Muslims are ready to reject any evolutionary theory, but they do not
have an adequately developed and articulated alternative explanation.
Study closely the following verse: "Say: 'Travel through the earth and
see how Allah did originate creation; so will Allah produce a later
creation; for Allah has power over all things'" [29/al-Ankaboot: 20]
While Allah invites and challenges us to study, understand, and
appreciate how "Allah did originate creation," what have Muslims to
offer on the part of the Ummah from the study during last fourteen
centuries as an adequately detailed and developed account for the
process of originating creation? Our explanation is simple, elegant and
melodramatic! "Kun fa-yakun!" God said: "Be and there it was". All that
there is to it!
One reason that partly, but importantly, accounts for this failure is
that the people we call scholars or Ulama over time have completely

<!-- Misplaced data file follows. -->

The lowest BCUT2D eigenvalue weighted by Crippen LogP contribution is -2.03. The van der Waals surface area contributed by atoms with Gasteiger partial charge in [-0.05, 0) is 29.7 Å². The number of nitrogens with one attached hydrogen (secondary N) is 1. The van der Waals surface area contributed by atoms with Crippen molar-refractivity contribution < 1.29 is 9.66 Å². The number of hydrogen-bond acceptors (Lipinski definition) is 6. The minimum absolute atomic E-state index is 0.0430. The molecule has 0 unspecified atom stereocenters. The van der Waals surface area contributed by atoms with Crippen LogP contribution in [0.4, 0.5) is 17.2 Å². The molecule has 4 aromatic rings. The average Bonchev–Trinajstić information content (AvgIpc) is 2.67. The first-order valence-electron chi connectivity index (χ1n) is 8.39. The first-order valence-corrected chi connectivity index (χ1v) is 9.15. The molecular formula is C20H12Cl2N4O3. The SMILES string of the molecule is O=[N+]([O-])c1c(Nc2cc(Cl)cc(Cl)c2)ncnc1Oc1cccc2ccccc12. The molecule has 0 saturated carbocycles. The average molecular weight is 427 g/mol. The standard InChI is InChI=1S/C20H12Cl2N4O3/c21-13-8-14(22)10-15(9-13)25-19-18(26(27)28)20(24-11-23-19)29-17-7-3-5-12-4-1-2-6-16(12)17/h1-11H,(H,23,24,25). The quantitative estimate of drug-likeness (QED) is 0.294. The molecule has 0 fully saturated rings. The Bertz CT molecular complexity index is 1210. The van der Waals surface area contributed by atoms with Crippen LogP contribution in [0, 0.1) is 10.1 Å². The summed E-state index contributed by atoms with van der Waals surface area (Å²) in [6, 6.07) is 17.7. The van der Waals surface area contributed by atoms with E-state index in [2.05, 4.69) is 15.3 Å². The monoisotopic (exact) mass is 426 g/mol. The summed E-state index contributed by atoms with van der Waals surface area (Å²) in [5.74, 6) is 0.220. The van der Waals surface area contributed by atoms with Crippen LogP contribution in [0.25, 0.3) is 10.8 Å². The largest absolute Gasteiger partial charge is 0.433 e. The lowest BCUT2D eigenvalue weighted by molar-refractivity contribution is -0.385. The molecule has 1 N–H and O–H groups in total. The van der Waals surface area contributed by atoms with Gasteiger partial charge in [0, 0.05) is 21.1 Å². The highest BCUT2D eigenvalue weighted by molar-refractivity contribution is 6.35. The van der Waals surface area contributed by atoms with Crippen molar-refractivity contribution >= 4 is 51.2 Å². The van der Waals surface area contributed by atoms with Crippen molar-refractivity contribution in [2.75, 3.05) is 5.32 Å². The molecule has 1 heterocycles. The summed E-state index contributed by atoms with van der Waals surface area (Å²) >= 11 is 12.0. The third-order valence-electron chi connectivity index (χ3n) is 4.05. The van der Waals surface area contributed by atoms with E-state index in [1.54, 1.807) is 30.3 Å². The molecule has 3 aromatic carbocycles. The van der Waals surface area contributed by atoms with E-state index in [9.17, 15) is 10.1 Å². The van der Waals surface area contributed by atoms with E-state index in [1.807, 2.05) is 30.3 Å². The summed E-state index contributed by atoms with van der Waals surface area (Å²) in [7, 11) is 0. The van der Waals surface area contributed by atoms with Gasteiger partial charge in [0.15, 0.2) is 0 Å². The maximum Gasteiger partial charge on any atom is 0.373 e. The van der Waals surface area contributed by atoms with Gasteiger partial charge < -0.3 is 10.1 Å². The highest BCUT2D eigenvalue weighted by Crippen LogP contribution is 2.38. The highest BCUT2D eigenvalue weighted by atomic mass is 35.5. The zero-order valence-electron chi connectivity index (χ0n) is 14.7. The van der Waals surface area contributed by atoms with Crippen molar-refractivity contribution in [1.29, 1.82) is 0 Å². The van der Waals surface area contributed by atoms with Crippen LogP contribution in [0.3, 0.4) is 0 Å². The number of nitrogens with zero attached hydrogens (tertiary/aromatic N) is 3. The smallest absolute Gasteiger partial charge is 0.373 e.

alienated themselves from nature. Nature is not merely to be
contemplated upon, but to be experienced - to be touched, felt, smelt,
and observed. Consider the following verses of Sura al-Mulk [3-4]: "He
who created the seven heavens one above another: No want of proportion
will you see in the creation of the Most Gracious. So turn your vision
again: Do you see any flaw? Again turn your vision a second time: (your)
vision will come back to you dull and discomfited in a state of worn
The purpose of these verses is not that people would have such a
gullibly, believing mind and attitude that they would not even bother to
look for what Allah is referring to. These verses are invitation as well
as challenge to humanity to study, understand, and appreciate the
creation of Allah. However, the impact of these verses on our mind has
been quite the opposite. Since we believe in Allah and Allah's creation
is flawless, why do we need to turn our vision toward his creation? The
sad lesson is that, regardless of the reason, whoever develops a keen
attachment to nature - studies, explores, probes into - has a different